I made my escape from New York last night just before Snowpocalypse 2 debuted in the Big Apple. I was in the city for a whirlwind of meetings in and around the NRF Big Show at the Javits Center, which celebrated its 100th anniversary this year. I can still remember when the show took place in the New York Hilton, which had its advantages, including taxi service, fewer indoor pigeons and a lobby bar. But growth pushed the show to the banks of the Hudson years ago, and there it will stay. I had hoped to spend more time wandering the floor, getting beyond the smattering of digital signage stuff and into my retail technology roots, but that didn’t happen. Here are some observations from on and off the floor:
HP: “Has Partners”? HP had, by my count, four digital signage companies represented in its booth. I spent some time talking with good guy Matt Schmitt, CEO of Reflect, while Jeff Porter of Scala stood four feet away managing his space. They were separated by a giant color plotter that was spewing out a map of the US on what looked like expensive paper stock. YCD was demonstrating its RAMP product in an outpost on one corner of the booth. I believe there were BroadSign displays somewhere in there as well. Their pre-show release also mentioned C-nario, Omnivex and Four Winds. I am sure there is a really simple process for HP salespeople to go through to determine which partner to include in any given deal. Somehow I didn’t feel left out, although I must applaud HP for clearly seeing digital signage as a strategic application. An aisle away, the Dell booth featured Nanonation. I have to believe that the sales process is simpler there. The contrast in approaches was interesting.
Pavilion Oblivion: The Digital & Outdoor Signage Pavilion was certainly well marked on the exhibit hall floor. There was a giant banner overhead announcing DSA’s sponsorship for the space. Inside, Omnivex had a nice sized booth and Stratacache had an in-line 20-foot space. DT Research, Christie and Planar had 10-foot spaces, and that was pretty much it for software and hardware crowd. In the actions speak louder than words department, missing in action were any vendor members of the DSA Board of Directors. I think the take away here is that digital signage vendors see more value in being inside the booth of a giant partner company than in having their own space in a digital signage ghetto. POS companies don’t cluster on the floor, and neither to merchandising companies or hardware companies. The partner piggybacking is simply a precursor to digital signage vendors staking out their own space, and that day is coming.
Flexible and Cool: I had a chance to meet up with Kyle Porter (@KyleGPort) and Will Amos of NanoLumens. Really bright young guys who know their stuff. I had heard about NanoLumens, but wanted the details. Their customizable, lightweight, flexible LED displays are constructed from wallet-sized bricks without visible seams or bezels. They are managed by a controller that can take input from any standard media player. These are large format displays, clearly for high traffic venues that can provide proper sight lines to optimize LED viewing. Kyle’s iPad was loaded with install pictures and videos, and it is clear that in the proper venue, these displays could be a game changer. Given their low weight and flexibility, it is not a stretch to see those exhibit hall signs that dangle from the ceiling becoming NanoLumens displays with killer video. They’ll be at DSE next month, check them out.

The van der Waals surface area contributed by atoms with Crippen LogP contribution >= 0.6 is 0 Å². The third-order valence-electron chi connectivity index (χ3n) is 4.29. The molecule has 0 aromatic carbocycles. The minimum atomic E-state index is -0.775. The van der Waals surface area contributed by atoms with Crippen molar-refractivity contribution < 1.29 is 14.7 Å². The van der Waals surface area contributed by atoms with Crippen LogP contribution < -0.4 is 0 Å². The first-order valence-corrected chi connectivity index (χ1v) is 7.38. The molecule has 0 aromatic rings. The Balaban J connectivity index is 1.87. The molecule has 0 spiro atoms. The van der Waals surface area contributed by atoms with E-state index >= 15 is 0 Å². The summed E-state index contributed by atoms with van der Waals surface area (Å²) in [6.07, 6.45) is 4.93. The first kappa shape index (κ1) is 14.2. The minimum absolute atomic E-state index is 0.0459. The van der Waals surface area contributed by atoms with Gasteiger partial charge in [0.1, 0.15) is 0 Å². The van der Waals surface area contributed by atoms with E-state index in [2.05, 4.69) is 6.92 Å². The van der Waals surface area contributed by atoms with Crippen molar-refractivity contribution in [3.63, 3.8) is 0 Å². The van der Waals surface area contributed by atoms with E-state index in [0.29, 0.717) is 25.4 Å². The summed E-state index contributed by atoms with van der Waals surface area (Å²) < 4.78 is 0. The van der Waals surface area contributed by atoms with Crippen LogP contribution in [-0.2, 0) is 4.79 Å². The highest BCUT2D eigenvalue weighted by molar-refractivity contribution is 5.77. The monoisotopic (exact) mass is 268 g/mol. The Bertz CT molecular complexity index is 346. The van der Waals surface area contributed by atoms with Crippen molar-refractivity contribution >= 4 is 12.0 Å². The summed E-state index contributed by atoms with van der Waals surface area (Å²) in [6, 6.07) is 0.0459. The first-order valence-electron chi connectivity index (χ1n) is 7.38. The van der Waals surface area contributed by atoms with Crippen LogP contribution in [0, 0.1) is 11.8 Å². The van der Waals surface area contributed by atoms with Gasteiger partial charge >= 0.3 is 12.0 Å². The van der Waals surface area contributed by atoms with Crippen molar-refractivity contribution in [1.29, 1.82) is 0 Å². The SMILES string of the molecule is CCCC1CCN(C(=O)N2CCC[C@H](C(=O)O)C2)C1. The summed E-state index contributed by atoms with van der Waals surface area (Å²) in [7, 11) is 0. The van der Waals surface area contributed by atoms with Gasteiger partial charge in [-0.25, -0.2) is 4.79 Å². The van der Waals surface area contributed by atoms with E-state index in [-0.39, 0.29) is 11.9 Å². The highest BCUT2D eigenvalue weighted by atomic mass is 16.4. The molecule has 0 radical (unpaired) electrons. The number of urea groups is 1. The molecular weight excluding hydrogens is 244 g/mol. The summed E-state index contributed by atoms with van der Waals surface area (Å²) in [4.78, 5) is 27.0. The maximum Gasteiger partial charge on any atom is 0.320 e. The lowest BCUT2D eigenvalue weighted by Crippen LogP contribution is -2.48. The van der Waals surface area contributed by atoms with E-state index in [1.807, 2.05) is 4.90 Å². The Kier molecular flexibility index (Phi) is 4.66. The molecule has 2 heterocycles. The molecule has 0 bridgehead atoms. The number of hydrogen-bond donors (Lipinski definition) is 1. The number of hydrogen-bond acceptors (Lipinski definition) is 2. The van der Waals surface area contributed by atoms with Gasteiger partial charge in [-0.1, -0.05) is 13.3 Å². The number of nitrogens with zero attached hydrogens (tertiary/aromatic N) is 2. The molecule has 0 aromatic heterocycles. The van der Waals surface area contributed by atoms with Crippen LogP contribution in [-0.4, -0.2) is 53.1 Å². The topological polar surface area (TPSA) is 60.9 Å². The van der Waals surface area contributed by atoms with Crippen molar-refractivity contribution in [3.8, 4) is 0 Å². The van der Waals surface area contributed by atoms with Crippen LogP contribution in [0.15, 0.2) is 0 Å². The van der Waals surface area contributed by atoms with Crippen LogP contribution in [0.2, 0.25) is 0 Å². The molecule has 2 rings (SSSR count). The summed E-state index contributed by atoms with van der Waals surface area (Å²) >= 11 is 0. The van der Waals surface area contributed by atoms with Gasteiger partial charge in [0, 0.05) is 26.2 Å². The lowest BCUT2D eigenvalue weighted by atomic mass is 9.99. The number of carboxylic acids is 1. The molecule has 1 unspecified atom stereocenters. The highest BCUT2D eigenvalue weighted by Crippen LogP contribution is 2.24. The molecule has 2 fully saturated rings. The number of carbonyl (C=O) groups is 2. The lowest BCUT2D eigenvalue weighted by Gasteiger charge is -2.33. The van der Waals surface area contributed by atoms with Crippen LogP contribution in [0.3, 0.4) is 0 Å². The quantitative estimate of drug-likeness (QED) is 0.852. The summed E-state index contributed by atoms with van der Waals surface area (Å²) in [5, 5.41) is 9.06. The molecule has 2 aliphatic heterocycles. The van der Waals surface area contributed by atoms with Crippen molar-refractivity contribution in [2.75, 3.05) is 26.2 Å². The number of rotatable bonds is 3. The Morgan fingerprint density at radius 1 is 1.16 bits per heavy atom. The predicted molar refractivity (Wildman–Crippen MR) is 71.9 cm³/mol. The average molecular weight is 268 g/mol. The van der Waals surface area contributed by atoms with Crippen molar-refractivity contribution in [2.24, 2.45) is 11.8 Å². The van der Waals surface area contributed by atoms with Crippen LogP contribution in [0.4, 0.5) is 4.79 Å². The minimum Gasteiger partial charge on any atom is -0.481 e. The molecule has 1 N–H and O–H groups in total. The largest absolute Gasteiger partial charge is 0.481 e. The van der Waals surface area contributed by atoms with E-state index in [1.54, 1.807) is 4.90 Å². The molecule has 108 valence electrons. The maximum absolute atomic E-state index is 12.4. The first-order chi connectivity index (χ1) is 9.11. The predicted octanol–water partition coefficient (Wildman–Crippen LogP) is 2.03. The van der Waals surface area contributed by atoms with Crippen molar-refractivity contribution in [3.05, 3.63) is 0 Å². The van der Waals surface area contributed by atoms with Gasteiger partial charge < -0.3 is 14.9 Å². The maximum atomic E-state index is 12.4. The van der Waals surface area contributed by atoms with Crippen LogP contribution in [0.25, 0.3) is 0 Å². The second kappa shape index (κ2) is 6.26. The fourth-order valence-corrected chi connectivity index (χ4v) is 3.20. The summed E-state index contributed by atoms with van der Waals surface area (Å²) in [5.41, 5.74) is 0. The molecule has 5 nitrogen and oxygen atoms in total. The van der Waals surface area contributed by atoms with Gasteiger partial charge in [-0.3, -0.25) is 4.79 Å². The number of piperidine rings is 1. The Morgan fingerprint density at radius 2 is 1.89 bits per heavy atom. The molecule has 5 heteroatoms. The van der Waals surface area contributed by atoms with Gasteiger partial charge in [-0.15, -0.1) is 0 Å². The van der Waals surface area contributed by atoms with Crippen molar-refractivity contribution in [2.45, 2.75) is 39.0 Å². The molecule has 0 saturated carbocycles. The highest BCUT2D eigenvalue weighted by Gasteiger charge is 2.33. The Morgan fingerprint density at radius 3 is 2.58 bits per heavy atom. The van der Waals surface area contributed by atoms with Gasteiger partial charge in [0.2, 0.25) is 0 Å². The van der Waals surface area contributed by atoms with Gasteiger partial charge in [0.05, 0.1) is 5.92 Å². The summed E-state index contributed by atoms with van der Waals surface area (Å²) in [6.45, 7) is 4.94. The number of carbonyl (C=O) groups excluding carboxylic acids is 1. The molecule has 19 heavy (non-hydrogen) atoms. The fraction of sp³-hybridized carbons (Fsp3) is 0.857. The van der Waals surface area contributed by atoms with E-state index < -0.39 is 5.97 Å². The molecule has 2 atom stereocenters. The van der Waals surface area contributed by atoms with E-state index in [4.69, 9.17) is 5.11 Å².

Intel Throws Down: The Intel booth was huge and very busy. They are just brilliant at demonstrating what you can do with their primary product, a product that very few people actually ever see. Lots of retail of the future conceptual stuff. I did not get a chance to experience the whole thing, but did sample the interactive displays that incorporated Cognovision into the app. The app was all about meal ideas, and offered to detect and extract your shopping list and suggest menus and even offer you samples. At the end the embedded cameras took your picture and presented you as a football bobblehead, complete with eye black. The app was just a conglomeration of capability that was stitched together to show off for the show, but it was executed fairly well. The booth person sort of glossed over the Cognovision stats that I really wanted to see, but it seems clear that Intel is going to push it, almost certainly at the embedded level. I think it was a wise purchase by Intel.
Lights, Camera, Action!: Another technology utilizing cameras and intelligent software was on display across the aisle in the Verizon booth. BVI Networks‘ RetailNext product utilizes video, video analytics and transaction data to provide valuable insights to retailers. It is typically driven by high mounted cameras that can scan entire sections of a store. It is not a stretch to see it analyzing foot traffic and dwell time for digital signs and measuring effectiveness of the content. Worth watching.
The Buzz: The general temperature of the retail folks was pretty warm, in contrast to the frigid avenues of New York. Vendors reported pretty brisk activity, certainly up from last year. Retailers who would talk seemed funded for various projects. It may bode well for a busy year. The 101st Big Show next year promises to build on the momentum.